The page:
Norovirus spreads very easily and quickly in different ways.
You can get norovirus by accidentally getting tiny particles of poop or vomit from an infected person in your mouth.
This can happen if you
- eat food or drink liquids that are contaminated with norovirus,
- touch surfaces or objects contaminated with norovirus then put your fingers in your mouth, or
- have direct contact with someone who is infected with norovirus, such as by caring for them or sharing food or eating utensils with them.
If you get norovirus illness, you can shed billions of norovirus particles that you can’t see without a microscope. Only a few norovirus particles can make other people sick. You are most contagious
- when you have symptoms of norovirus illness, especially vomiting, and
- during the first few days after you recover from norovirus illness.
However, studies have shown that you can still spread norovirus for two weeks or more after you feel better.
Norovirus can easily contaminate food and water because it only takes a very small amount of virus particles to make you sick. Food and water can get contaminated with norovirus in many ways, including when:
- An infected person touches food with their bare hands that have poop or vomit particles on them
- Food is placed on a counter or surface that has poop or vomit particles on it
- Tiny drops of vomit from an infected person spray through the air and land on the food
- The food is grown or harvested with contaminated water, such as oysters harvested from contaminated water, or fruit and vegetables irrigated with contaminated water in the field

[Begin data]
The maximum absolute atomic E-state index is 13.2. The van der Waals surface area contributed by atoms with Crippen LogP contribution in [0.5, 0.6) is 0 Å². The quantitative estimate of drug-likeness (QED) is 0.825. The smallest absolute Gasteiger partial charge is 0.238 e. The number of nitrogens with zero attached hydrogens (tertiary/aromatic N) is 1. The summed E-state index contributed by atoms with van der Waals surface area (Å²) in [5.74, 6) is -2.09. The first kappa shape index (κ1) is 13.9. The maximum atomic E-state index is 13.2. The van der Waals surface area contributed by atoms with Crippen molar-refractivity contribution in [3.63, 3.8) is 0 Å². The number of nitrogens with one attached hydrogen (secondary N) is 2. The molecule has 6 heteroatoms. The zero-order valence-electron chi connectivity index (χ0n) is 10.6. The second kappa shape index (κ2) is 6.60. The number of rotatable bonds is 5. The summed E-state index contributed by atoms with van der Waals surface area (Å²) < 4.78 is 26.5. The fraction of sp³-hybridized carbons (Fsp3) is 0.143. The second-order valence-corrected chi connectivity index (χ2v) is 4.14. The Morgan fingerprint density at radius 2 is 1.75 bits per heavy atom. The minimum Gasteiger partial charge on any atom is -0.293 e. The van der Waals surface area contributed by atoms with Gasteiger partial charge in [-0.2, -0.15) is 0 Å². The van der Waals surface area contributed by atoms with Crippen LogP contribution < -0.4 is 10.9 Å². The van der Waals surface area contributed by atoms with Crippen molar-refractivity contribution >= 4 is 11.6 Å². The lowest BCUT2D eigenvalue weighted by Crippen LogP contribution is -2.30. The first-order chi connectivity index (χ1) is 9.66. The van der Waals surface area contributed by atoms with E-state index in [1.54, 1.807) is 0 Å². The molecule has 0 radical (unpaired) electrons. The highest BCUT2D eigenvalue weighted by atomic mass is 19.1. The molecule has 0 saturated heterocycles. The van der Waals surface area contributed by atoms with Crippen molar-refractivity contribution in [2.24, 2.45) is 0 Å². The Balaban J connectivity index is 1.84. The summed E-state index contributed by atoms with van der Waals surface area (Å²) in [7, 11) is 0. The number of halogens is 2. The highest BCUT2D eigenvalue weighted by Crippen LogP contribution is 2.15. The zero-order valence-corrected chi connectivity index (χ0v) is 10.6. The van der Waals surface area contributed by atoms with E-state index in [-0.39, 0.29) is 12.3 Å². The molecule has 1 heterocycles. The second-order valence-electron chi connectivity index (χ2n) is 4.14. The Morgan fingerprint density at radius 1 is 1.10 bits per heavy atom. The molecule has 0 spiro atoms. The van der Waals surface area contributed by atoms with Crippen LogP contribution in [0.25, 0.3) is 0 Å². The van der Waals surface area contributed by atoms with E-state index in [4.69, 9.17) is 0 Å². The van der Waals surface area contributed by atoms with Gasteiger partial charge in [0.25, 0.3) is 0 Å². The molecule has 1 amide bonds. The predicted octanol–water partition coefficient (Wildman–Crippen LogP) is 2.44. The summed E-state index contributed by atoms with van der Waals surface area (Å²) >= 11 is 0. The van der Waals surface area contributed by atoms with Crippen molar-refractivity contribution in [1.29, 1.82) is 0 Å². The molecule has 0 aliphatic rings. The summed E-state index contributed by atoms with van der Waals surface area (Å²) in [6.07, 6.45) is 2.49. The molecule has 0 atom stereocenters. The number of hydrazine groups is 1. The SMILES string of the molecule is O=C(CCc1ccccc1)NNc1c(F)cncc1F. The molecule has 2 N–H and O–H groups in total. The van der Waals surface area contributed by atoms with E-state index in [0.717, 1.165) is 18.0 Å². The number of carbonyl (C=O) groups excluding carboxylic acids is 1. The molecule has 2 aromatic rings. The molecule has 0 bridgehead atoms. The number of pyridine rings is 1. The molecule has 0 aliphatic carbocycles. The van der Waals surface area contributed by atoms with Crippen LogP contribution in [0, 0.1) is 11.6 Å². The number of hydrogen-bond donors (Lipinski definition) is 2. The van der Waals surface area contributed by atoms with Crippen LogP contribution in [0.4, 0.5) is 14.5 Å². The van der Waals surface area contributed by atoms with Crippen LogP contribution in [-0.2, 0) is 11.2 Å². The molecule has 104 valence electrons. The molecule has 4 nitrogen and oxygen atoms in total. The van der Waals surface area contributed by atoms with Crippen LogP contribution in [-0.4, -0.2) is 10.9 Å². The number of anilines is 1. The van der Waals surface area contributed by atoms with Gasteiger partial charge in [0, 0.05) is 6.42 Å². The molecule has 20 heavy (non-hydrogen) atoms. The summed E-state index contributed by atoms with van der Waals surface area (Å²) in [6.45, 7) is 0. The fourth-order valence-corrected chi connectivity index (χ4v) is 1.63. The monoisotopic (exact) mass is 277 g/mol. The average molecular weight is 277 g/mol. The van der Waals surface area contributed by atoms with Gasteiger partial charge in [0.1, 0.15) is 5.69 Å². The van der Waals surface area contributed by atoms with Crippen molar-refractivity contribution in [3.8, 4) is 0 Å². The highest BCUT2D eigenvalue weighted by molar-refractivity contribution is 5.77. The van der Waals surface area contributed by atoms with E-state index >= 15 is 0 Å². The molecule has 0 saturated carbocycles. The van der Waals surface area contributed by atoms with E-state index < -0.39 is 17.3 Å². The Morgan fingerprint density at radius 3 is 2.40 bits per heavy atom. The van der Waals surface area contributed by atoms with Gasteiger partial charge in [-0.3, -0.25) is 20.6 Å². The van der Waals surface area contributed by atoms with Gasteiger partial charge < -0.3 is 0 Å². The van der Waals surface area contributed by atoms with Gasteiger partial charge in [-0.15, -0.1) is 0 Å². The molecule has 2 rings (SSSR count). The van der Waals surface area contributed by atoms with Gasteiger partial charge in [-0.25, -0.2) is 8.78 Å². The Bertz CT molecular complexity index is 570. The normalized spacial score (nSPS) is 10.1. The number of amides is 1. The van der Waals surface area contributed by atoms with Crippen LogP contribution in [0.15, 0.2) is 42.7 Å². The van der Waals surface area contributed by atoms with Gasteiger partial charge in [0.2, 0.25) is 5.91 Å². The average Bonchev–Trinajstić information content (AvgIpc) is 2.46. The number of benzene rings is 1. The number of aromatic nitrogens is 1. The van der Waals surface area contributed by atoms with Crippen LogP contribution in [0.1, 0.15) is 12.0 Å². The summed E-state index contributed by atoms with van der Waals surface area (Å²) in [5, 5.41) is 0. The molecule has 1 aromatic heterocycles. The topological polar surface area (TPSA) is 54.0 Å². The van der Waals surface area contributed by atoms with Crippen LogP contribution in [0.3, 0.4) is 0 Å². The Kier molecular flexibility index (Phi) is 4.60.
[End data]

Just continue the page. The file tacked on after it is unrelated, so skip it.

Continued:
Norovirus is the leading cause of illness and outbreaks from contaminated food in the United States. Most of these outbreaks occur in food service settings like restaurants. Infected food workers are frequently the source of outbreaks, often by touching ready-to-eat foods, such as raw fruits and vegetables, with their bare hands before serving them. However, any food served raw or handled after being cooked can become contaminated with norovirus.
- At the source such as when a septic tank leaks into a well
- When an infected person vomits or poops in the water
- When water isn’t treated properly, such as not enough chlorine
For more information on healthy water and how water can get contaminated, visit www.cdc.gov/healthywater/.
- An infected person touches the surface with their bare hands that have poop or vomit particles on them
- An infected person vomits or has diarrhea that splatters onto surfaces
- Food, water, or objects that are contaminated with norovirus are placed on surfaces